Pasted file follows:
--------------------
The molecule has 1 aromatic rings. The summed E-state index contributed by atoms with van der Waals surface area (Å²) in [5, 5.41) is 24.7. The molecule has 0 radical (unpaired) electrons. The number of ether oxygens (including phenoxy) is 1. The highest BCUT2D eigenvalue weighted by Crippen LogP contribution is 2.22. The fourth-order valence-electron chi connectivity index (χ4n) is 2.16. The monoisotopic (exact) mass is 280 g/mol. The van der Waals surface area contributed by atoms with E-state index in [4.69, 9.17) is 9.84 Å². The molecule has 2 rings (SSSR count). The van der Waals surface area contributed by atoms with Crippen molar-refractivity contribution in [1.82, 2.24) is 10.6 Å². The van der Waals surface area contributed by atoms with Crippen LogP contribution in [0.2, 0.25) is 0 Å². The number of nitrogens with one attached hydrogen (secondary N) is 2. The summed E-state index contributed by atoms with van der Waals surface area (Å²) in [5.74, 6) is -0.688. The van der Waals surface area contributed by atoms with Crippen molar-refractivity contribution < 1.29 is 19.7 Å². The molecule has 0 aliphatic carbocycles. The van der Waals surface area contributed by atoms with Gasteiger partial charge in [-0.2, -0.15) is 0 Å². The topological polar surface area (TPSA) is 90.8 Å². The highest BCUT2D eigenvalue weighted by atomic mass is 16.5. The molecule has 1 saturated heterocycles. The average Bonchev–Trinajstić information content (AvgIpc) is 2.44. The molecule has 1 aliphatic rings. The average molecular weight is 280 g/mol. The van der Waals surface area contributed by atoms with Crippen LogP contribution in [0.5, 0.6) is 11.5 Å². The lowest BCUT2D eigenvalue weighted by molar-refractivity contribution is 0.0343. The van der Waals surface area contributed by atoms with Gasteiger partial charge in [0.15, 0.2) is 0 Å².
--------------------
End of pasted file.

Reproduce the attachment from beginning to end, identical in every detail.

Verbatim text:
The molecule has 1 aromatic rings. The summed E-state index contributed by atoms with van der Waals surface area (Å²) in [5, 5.41) is 24.7. The molecule has 0 radical (unpaired) electrons. The number of ether oxygens (including phenoxy) is 1. The highest BCUT2D eigenvalue weighted by Crippen LogP contribution is 2.22. The fourth-order valence-electron chi connectivity index (χ4n) is 2.16. The monoisotopic (exact) mass is 280 g/mol. The van der Waals surface area contributed by atoms with E-state index in [4.69, 9.17) is 9.84 Å². The molecule has 2 rings (SSSR count). The van der Waals surface area contributed by atoms with Crippen molar-refractivity contribution in [1.82, 2.24) is 10.6 Å². The van der Waals surface area contributed by atoms with Crippen LogP contribution in [0.2, 0.25) is 0 Å². The number of nitrogens with one attached hydrogen (secondary N) is 2. The summed E-state index contributed by atoms with van der Waals surface area (Å²) in [5.74, 6) is -0.688. The van der Waals surface area contributed by atoms with Crippen molar-refractivity contribution < 1.29 is 19.7 Å². The molecule has 0 aliphatic carbocycles. The van der Waals surface area contributed by atoms with Gasteiger partial charge in [-0.2, -0.15) is 0 Å². The topological polar surface area (TPSA) is 90.8 Å². The highest BCUT2D eigenvalue weighted by atomic mass is 16.5. The molecule has 1 saturated heterocycles. The average Bonchev–Trinajstić information content (AvgIpc) is 2.44. The molecule has 1 aliphatic rings. The average molecular weight is 280 g/mol. The van der Waals surface area contributed by atoms with Crippen LogP contribution in [0.5, 0.6) is 11.5 Å². The lowest BCUT2D eigenvalue weighted by molar-refractivity contribution is 0.0343. The van der Waals surface area contributed by atoms with Gasteiger partial charge in [0.15, 0.2) is 0 Å².